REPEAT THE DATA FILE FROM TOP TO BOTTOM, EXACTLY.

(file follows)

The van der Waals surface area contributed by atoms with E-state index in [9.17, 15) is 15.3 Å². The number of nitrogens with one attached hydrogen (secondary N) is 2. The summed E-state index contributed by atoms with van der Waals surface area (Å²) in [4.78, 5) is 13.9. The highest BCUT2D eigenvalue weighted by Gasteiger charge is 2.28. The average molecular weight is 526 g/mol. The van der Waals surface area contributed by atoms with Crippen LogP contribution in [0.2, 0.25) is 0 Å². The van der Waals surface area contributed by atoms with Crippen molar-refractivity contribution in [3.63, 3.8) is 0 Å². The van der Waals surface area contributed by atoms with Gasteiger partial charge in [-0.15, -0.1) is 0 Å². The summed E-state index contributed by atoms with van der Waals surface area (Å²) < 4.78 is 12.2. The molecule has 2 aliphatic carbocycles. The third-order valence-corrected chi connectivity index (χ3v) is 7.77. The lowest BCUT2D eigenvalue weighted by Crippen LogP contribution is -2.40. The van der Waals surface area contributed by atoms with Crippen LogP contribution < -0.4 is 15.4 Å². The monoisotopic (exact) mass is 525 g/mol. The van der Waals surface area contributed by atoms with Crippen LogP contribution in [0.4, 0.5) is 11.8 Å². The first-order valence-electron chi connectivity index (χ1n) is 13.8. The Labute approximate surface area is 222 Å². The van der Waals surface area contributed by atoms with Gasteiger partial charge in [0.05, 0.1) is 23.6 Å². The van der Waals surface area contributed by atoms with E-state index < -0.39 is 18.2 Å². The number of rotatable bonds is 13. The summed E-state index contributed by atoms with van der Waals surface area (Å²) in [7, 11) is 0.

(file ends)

The van der Waals surface area contributed by atoms with E-state index in [9.17, 15) is 15.3 Å². The number of nitrogens with one attached hydrogen (secondary N) is 2. The summed E-state index contributed by atoms with van der Waals surface area (Å²) in [4.78, 5) is 13.9. The highest BCUT2D eigenvalue weighted by Gasteiger charge is 2.28. The average molecular weight is 526 g/mol. The van der Waals surface area contributed by atoms with Crippen LogP contribution in [0.2, 0.25) is 0 Å². The van der Waals surface area contributed by atoms with Crippen molar-refractivity contribution in [3.63, 3.8) is 0 Å². The van der Waals surface area contributed by atoms with Gasteiger partial charge in [-0.15, -0.1) is 0 Å². The summed E-state index contributed by atoms with van der Waals surface area (Å²) < 4.78 is 12.2. The molecule has 2 aliphatic carbocycles. The third-order valence-corrected chi connectivity index (χ3v) is 7.77. The lowest BCUT2D eigenvalue weighted by Crippen LogP contribution is -2.40. The van der Waals surface area contributed by atoms with Crippen LogP contribution < -0.4 is 15.4 Å². The monoisotopic (exact) mass is 525 g/mol. The van der Waals surface area contributed by atoms with Crippen LogP contribution in [0.4, 0.5) is 11.8 Å². The first-order valence-electron chi connectivity index (χ1n) is 13.8. The Labute approximate surface area is 222 Å². The van der Waals surface area contributed by atoms with Gasteiger partial charge in [0.05, 0.1) is 23.6 Å². The van der Waals surface area contributed by atoms with E-state index < -0.39 is 18.2 Å². The number of rotatable bonds is 13. The summed E-state index contributed by atoms with van der Waals surface area (Å²) in [7, 11) is 0.